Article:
It was an officer from the National Defence University of Malaysia (UPNM) – the military college where his eldest son, Zulfarhan Osman, 21, was attending, hoping to obtain a Navy commission.
“Your son has died,” he told Zulkarnain.
There was a long pause.
“He was burnt to death.”
When Hawa Osman, Zulkarnain’s 54-year-old wife, heard the news, she broke into tears. “Allah… my son…”
Initially, the officer read Zulfarhan’s military identity number over the phone. Unable and unwilling to believe the terrible news, the father asked for his civilian identity number instead.
“My mind was racing,” the round-faced Zulkarnain explained. “I kept thinking that it was all a mistake. Maybe it was someone else’s child? I needed to see him for myself.”
At midnight, Zulkarnain, Hawa and their three younger children set off from their home in the southern Malaysian state of Johor for the 300km trip to the Serdang Hospital in Kajang, Selangor.
Hawa, a woman with an intense and somewhat sorrowful expression recalls how she had suspected something was amiss long before the call.
“My son usually called every night, but I hadn’t heard from him for more than a week because he’d lost his phone. Even so, after a few days, I felt something was wrong,”
Finally, and just after 3:00am, the family arrived at the Serdang Hospital. The UPNM officer was there to greet them.
However, they weren’t allowed to see the body until later that morning at 9:00am, leaving them to wait for six agonizing hours.
According to news reports, Zulfarhan was allegedly tortured by a group of his peers from May 21 to 22, 2017 for stealing a laptop.
He was burned with a steam iron that was pressed and dragged along his limbs and torso. A belt, rubber hose and a hanger were also used.
The offence was allegedly committed at the UPNM Jebat hostel between 2:30am and 5:30am on May 21 and 1:30am to 5:45am the following day.
The same news reports added that a week later on May 27, two of his batch mates drove Zulfarhan to a clinic in Bangi for treatment. They subsequently brought him to the clinic again on May 31.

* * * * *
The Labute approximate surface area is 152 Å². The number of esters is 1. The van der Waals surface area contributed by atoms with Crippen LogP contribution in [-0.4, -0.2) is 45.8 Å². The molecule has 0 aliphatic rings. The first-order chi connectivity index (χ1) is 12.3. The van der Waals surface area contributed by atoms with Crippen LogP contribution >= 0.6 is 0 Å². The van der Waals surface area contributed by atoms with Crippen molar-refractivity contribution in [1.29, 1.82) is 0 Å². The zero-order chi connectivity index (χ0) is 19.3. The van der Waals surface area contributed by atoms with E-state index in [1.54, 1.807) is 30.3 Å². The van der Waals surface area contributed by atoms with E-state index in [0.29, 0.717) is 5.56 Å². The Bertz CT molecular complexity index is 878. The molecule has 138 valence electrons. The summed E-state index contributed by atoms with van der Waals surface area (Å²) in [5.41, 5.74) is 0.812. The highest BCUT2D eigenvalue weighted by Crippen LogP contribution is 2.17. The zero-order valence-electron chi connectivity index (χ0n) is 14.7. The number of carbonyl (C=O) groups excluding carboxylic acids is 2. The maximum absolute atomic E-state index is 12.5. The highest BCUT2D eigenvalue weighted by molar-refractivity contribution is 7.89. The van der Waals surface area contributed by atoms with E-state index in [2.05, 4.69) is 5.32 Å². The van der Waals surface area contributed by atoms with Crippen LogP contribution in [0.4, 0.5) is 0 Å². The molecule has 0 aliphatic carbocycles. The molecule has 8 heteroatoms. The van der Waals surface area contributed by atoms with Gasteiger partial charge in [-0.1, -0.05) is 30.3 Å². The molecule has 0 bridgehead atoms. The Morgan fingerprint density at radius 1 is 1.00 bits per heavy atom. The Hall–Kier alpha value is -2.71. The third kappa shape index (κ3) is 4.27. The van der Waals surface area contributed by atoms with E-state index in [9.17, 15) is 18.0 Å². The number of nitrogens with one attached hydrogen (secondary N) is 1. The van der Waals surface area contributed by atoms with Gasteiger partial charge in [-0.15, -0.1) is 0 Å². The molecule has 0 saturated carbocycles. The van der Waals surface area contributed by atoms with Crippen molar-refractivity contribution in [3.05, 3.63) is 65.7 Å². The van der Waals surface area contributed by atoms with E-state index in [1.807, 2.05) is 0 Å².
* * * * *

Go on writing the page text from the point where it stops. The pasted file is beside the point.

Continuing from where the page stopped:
On June 1, some 11 days after the initial attack, Zulfarhan was finally taken to the hospital. He died almost immediately on arrival despite two attempts to revive his shattered body.
For the parents, the initial viewing was tense and unbelievably painful. As Hawa explains: “When they first brought us in to identify him, we were only shown his face.”
She says this with her hand to her chest, indicating the part of Zulfarhan’s body that was exposed. “We asked to see our son’s entire body,” at which point her voice falls silent as the pain of her grief momentarily overwhelms her.
According to an autopsy report, 80% of Zulfarhan’s body was covered in burns. Zulkarnain picks up the thread of the narrative: “I have no words to describe how it felt to see our son in that state. I had no more tears left. It’s particularly heart breaking for his mother. She gave birth to a perfect, healthy baby boy.”
The father continues haltingly: “I couldn’t stop asking myself: why do we have to bury him like this? What happened?”
Zulfarhan’s body was released to the family at 3:00pm on June 2, 2017. He was buried in Johor that evening.
I met the family at the Kuala Lumpur Court Complex on October 27. Both parents were wearing T-shirts with “#justice4farhan” printed across the chest. It was the court mention for the nineteen young men charged in connection with Zulfarhan’s death.